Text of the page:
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    Two Visions of America by Don Jans

    Biden ‘Pushing Nonsense’ As American Families Pummeled By Inflation

    Joe Biden delivers remarks on his economic plan, Wednesday, Feb. 15, 2023, at IBEW Local 26 in Lanham, Maryland. (Official White House photo by Adam Schultz)
    Joe Biden delivers remarks on his economic plan Wednesday Feb 15 2023 at IBEW Local 26 in Lanham Maryland Official White House photo by Adam Schultz

    Online grocery prices rose a stunning 10.3% in March compared to a year ago, according to the Adobe Digital Price Index, as other necessities like clothing and nonprescription drugs also registered significant price increases.

    The index overall showed “online prices fell 1.7% compared with March 2022 and remained flat from February 2023.” But everyday necessities such as food and drinks, clothing and pet products registered the worst inflation.

    Adobe DPI reported significant, inflationary “Year over Year,” or YoY, price changes in the following seven categories:

    • Groceries: up 10.3%
    • Apparel: up 6.6%
    • Tools and home improvement: up 5%
    • Nonprescription drugs: up 6%
    • Personal care products: up 4.4%
    • Pet products: up 11.2%
    • Medical equipment and supplies: 3.9%

    “Consumers are increasingly buying more of their groceries online and this category has generally moved in lock step with the Consumer Price Index,” according to the Adobe release Monday. It said the DPI “provides the most comprehensive view into how much consumers pay for goods online,” complementing the conventional and much more familiar Consumer Price Index, put out by the Bureau of Labor Statistics, which looks at changes in offline prices.

    This inflation graphic looking at grocery price changes going back 8 years shows the dramatic food cost inflation that accompanied the Biden presidency screenshot Adobe

    The company reports on its findings regarding inflation and groceries: “Prices rose 10.3% YoY … but have slowed in the past six months, rising 11.4% YoY in February, 12.6% YoY in January, 13.5% YoY in December, 13.7% YoY in November and 14% YoY in October. In September, prices peaked, rising 14.3% YoY.”

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    Epoch Times reported Tuesday, “The overall decline in prices was driven by sharp drops in discretionary categories like electronics, toys, and gifts … Electronics prices fell 12 percent year-over-year, while flowers and related gifts were down 24.3 percent, toys were down 6.6 percent, and appliances saw a 4.9 percent drop.”

    “There was a 0.4 percent rise in the growth of food prices from February, which had been slowing since their height last September, when they hit a record 14.3 percent year-over-year increase,” ET reported, noting that “Adobe analyzed 1 trillion visits to retail sites and more than 100 million items across 18 product categories to track price changes.”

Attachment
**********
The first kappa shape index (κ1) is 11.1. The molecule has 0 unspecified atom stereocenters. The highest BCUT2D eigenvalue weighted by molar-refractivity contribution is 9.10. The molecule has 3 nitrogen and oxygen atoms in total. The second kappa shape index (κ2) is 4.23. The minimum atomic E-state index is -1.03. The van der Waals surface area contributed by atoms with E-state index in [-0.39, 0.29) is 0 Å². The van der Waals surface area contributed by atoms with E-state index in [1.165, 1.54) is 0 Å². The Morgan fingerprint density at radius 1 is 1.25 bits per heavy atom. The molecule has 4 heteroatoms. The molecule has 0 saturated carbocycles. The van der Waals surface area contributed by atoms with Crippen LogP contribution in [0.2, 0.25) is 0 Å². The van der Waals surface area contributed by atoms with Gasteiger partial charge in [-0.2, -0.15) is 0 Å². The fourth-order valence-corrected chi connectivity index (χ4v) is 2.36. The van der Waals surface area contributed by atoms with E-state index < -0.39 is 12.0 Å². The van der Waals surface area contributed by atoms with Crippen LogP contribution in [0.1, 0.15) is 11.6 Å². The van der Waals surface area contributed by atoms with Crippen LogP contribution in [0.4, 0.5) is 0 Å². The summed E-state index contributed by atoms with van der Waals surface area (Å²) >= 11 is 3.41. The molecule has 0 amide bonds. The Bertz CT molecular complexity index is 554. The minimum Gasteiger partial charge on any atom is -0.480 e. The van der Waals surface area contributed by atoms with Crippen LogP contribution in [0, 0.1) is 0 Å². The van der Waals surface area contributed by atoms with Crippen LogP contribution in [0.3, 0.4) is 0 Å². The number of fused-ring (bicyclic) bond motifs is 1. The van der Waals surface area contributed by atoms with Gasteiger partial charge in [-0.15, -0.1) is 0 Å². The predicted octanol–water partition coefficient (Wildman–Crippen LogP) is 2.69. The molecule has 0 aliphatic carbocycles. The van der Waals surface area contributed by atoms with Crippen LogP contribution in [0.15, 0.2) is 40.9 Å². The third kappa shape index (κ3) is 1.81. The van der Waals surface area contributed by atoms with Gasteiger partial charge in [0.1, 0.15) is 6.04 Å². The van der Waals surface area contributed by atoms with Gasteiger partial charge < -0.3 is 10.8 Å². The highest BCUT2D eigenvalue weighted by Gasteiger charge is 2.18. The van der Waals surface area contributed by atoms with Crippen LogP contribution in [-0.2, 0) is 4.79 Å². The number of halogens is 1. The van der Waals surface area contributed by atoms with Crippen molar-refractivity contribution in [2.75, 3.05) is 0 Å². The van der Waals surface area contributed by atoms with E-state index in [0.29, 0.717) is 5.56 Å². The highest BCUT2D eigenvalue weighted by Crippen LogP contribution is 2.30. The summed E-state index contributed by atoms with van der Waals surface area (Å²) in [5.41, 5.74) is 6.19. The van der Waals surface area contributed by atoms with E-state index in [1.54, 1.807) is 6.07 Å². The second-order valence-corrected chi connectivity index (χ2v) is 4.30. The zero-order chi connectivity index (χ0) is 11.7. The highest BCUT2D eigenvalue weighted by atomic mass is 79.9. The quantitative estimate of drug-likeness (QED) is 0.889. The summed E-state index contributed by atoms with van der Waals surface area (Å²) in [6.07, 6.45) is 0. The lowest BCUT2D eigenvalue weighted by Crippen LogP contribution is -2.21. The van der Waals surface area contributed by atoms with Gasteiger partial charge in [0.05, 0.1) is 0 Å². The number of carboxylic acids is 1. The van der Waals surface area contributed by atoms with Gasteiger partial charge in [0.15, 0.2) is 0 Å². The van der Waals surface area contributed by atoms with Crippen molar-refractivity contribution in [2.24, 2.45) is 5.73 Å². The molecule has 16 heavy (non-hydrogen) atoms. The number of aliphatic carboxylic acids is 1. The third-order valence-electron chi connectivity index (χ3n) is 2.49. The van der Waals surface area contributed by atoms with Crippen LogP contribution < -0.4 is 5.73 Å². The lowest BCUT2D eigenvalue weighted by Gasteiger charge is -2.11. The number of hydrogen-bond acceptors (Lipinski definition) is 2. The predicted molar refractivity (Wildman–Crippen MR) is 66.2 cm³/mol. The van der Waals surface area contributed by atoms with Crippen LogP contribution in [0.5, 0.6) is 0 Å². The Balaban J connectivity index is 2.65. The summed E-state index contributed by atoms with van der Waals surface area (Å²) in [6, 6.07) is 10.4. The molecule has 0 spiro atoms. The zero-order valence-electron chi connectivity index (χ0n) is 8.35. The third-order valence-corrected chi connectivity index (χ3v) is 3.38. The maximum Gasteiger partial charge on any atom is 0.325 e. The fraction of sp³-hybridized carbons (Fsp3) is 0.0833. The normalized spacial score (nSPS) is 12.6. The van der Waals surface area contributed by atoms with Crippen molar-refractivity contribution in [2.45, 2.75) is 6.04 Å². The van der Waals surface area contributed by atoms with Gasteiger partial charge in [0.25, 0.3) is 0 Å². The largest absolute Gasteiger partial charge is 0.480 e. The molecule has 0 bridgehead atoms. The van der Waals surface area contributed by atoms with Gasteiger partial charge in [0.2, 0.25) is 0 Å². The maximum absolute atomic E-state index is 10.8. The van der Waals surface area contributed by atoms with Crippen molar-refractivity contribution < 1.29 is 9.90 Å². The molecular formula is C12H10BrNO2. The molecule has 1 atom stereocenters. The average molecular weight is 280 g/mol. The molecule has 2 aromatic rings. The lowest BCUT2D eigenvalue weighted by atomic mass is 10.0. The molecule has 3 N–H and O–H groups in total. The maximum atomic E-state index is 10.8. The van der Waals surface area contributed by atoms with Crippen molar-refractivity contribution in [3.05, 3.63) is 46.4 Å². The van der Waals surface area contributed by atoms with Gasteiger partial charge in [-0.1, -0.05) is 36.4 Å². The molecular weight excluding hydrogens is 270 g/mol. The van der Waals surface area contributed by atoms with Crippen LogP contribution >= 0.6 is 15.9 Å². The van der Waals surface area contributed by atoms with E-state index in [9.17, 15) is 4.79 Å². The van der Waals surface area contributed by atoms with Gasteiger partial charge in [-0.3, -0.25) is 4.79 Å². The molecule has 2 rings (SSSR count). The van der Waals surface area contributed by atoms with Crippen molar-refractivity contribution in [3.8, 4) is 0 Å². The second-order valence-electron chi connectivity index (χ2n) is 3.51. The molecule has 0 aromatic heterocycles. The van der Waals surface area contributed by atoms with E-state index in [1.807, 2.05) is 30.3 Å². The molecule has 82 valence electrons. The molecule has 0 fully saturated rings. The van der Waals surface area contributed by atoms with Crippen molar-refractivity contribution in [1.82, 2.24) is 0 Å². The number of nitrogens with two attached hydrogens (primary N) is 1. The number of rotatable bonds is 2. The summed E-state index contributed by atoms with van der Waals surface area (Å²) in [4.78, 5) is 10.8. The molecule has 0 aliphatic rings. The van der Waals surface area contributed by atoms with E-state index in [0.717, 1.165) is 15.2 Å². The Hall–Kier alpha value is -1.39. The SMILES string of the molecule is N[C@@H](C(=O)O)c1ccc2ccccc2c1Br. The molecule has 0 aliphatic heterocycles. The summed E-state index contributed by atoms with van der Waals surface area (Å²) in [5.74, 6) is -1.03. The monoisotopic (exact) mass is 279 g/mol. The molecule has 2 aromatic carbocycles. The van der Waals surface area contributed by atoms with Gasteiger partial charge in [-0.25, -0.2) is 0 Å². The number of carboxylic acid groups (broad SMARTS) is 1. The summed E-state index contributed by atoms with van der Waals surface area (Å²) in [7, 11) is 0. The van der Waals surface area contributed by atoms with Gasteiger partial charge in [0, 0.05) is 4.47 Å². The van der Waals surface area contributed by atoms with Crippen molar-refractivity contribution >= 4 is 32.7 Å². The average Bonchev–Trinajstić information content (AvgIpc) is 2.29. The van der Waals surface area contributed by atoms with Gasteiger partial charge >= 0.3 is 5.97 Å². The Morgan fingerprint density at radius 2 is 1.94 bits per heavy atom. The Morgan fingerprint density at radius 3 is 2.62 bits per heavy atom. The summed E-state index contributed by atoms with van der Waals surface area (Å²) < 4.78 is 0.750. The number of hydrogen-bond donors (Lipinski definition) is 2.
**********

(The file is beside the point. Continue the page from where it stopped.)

Generally, the DPI found inflationary increases for necessities shrinking in the year-over-year index, but that might not provide much comfort for Americans seeing their buying power continue to fall.

    Here is Adobe’s analysis of clothing (apparel) price changes: “Prices were up 6.6% YoY (up 1.8% [month-over-month]). Although this is an uptick from the month prior — when prices rose 5.1% YoY in February 2023 — price increases for the category have cooled in recent months, rising 5.1% YoY in January and 0.9% YoY in December. Compare this to a year ago, when prices rose 15.8% YoY in January 2022 and 16.6% YoY in December 2021.”

    Biden flation effect is shown more starkly in the CPI data in green compared to the DPI data in orange Joe Biden took office Jan 20 2021 screenshot Adobe

    Notable in its absence in the Adobe analysis is energy costs (not bought online, for the most part). And it is in this sector of the economy where conservative critics continue to assail the Biden administration’s “climate change”- and woke-driven priorities. On Tuesday, Florida Republican Congresswoman Kat Cammack went on Fox Business Network with host Kennedy to chastise “Backwards Biden,” as the latter tagged him, for pushing radical electric vehicle mandates.

    Tweeted Cammack: “Backwards Biden strikes again! The EPA’s latest policy proposal pushes the U.S. toward a majority of EV sales by 2032. With #Bidenflation at an all-time high and most Americans struggling to put food on the table, it only makes sense for this administration to push nonsense.”




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